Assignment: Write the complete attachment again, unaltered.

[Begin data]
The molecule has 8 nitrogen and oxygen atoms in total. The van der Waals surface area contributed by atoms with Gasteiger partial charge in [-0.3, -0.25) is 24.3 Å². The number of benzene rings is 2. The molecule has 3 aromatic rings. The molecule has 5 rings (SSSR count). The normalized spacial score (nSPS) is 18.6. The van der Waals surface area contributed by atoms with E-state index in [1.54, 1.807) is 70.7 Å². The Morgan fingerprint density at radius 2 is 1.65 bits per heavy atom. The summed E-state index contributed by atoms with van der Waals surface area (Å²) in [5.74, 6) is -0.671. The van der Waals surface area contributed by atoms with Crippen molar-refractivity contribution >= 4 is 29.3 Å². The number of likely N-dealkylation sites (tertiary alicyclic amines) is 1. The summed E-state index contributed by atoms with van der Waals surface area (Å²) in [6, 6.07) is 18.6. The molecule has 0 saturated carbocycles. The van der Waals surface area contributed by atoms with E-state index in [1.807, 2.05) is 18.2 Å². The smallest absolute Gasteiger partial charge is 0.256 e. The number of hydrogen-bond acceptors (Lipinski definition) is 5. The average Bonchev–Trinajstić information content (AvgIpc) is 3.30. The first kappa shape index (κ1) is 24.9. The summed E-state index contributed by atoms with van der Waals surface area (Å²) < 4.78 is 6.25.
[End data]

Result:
The molecule has 8 nitrogen and oxygen atoms in total. The van der Waals surface area contributed by atoms with Gasteiger partial charge in [-0.3, -0.25) is 24.3 Å². The number of benzene rings is 2. The molecule has 3 aromatic rings. The molecule has 5 rings (SSSR count). The normalized spacial score (nSPS) is 18.6. The van der Waals surface area contributed by atoms with E-state index in [1.54, 1.807) is 70.7 Å². The Morgan fingerprint density at radius 2 is 1.65 bits per heavy atom. The summed E-state index contributed by atoms with van der Waals surface area (Å²) in [5.74, 6) is -0.671. The van der Waals surface area contributed by atoms with Crippen molar-refractivity contribution >= 4 is 29.3 Å². The number of likely N-dealkylation sites (tertiary alicyclic amines) is 1. The summed E-state index contributed by atoms with van der Waals surface area (Å²) in [6, 6.07) is 18.6. The molecule has 0 saturated carbocycles. The van der Waals surface area contributed by atoms with E-state index in [1.807, 2.05) is 18.2 Å². The smallest absolute Gasteiger partial charge is 0.256 e. The number of hydrogen-bond acceptors (Lipinski definition) is 5. The average Bonchev–Trinajstić information content (AvgIpc) is 3.30. The first kappa shape index (κ1) is 24.9. The summed E-state index contributed by atoms with van der Waals surface area (Å²) < 4.78 is 6.25.